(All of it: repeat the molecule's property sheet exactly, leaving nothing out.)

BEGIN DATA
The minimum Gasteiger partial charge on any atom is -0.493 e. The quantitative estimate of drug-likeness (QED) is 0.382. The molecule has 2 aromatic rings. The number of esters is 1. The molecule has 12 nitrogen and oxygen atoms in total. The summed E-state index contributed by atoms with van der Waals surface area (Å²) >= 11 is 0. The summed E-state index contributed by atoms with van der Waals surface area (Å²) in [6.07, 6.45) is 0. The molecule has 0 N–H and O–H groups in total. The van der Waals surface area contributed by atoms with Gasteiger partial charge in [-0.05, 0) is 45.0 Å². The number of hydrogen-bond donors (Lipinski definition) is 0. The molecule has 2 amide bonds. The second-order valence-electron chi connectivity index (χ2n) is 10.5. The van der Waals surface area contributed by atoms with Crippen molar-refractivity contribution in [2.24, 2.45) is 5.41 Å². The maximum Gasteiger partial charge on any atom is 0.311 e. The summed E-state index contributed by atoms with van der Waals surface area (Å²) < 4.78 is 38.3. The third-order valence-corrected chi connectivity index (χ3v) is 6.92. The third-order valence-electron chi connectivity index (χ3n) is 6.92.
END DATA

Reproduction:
The minimum Gasteiger partial charge on any atom is -0.493 e. The quantitative estimate of drug-likeness (QED) is 0.382. The molecule has 2 aromatic rings. The number of esters is 1. The molecule has 12 nitrogen and oxygen atoms in total. The summed E-state index contributed by atoms with van der Waals surface area (Å²) >= 11 is 0. The summed E-state index contributed by atoms with van der Waals surface area (Å²) in [6.07, 6.45) is 0. The molecule has 0 N–H and O–H groups in total. The van der Waals surface area contributed by atoms with Gasteiger partial charge in [-0.05, 0) is 45.0 Å². The number of hydrogen-bond donors (Lipinski definition) is 0. The molecule has 2 amide bonds. The second-order valence-electron chi connectivity index (χ2n) is 10.5. The van der Waals surface area contributed by atoms with Crippen molar-refractivity contribution in [2.24, 2.45) is 5.41 Å². The maximum Gasteiger partial charge on any atom is 0.311 e. The summed E-state index contributed by atoms with van der Waals surface area (Å²) < 4.78 is 38.3. The third-order valence-corrected chi connectivity index (χ3v) is 6.92. The third-order valence-electron chi connectivity index (χ3n) is 6.92.